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Paul Vitello is an American journalist who has been writing for a variety of publications since 1972. He wrote an award-winning news column for Newsday from 1982 to 2005. He currently writes for the religion and obituary sections of The New York Times and is a lecturer at Stony Brook University's School of Journalism.[1]


Vitello was born in Chicago in 1950.[2] He grew up on the Lower East Side of Manhattan. He graduated from the High School of Music & Art (now LaGuardia High School) and Trinity College in Hartford, Connecticut.[3]

Before joining the Times staff in 2005, he wrote about Long Island life for Newsday for 23 years. His column received the Meyer Berger Award from Columbia University, was named the best newspaper column of the year in New York three times by the Associated Press,[1] and won Newsday's Publisher's Award four times.[2] He shared in Newsday's 1985 John Hancock Award for excellence in business writing and its 1997 Pulitzer Prize for Spot News Reporting for its coverage of the crash of TWA flight 800.[4][5] His work was featured in the American Society of Newspaper Editors' Best Newspaper Writing 2001: The Nation's Best Journalism, published by The Poynter Institute.[1]

On most days, I gather information for a story just as I would as a reporter; but when I write the column, it's the subtext I'm trying to get right.... Subtext is, according to my definition, the part of the story that none of the players ever mentions. It's the election politics in the prosecution of a murder case.... It can be in the way two people look at each other across a courtroom before one testifies against the other. For me, subtext is where the action is in any story.[2]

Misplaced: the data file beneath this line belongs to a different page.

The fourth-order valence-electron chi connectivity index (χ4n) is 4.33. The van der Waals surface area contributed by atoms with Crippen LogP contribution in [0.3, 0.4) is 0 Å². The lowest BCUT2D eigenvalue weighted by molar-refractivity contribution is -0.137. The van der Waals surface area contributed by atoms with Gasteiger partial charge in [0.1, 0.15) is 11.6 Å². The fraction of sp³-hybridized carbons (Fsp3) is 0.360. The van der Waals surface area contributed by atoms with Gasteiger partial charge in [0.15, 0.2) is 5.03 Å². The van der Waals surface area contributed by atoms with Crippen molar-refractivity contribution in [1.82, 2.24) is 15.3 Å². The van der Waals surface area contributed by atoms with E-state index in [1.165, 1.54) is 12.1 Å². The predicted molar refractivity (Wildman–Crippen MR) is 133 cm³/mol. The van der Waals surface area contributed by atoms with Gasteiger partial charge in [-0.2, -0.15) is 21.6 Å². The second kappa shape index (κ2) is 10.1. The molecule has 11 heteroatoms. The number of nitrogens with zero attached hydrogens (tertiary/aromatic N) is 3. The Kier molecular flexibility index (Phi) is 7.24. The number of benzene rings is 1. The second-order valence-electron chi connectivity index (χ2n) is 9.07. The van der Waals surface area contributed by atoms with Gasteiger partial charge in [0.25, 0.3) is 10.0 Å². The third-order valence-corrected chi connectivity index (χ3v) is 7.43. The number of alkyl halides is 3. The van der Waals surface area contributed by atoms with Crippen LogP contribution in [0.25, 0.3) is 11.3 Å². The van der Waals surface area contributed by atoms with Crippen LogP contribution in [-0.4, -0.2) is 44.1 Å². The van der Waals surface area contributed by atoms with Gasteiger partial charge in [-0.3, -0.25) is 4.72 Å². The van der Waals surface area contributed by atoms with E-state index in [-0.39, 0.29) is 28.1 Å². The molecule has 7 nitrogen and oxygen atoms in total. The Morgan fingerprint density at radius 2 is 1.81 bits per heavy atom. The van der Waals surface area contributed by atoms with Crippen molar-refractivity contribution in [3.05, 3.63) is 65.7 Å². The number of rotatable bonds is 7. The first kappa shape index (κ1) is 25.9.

Vitello began his career reporting for the Kansas City Times, the Knickerbocker News in Albany, New York and the City News Bureau of Chicago.[3] As a freelance writer in Rome in 1979, he covered news from the Vatican for the Religion News Service.[1][2]

Vitello is featured in the 2016 documentary Obit., about the complex work of The Times's obituary writers.[6]


  1. ^ a b c d "Paul Vitello – Stony Brook University – School of Journalism".
  2. ^ a b c d "Paul Vitello". Best Newspaper Writing 2001: The American Society of Newspaper Editors. The Poynter Institute. pp. 129–138. Retrieved January 22, 2018.
  3. ^ a b "New York Times religion reporter looks for newsworthy items". Religion Communicators Council. Retrieved September 13, 2014.
  4. ^ "John Hancock Awards for Excellence in Business Writing". Society of American Business Editors and Writers. Retrieved January 22, 2018.
  5. ^ "The 1997 Pulitzer Prize Winner in Spot News Reporting". Retrieved January 22, 2018.
  6. ^ Seymour, Gene (April 25, 2017). "Review: 'Obit' Follows the Team That Writes Death Notices for The Times". The New York Times. Retrieved January 22, 2018.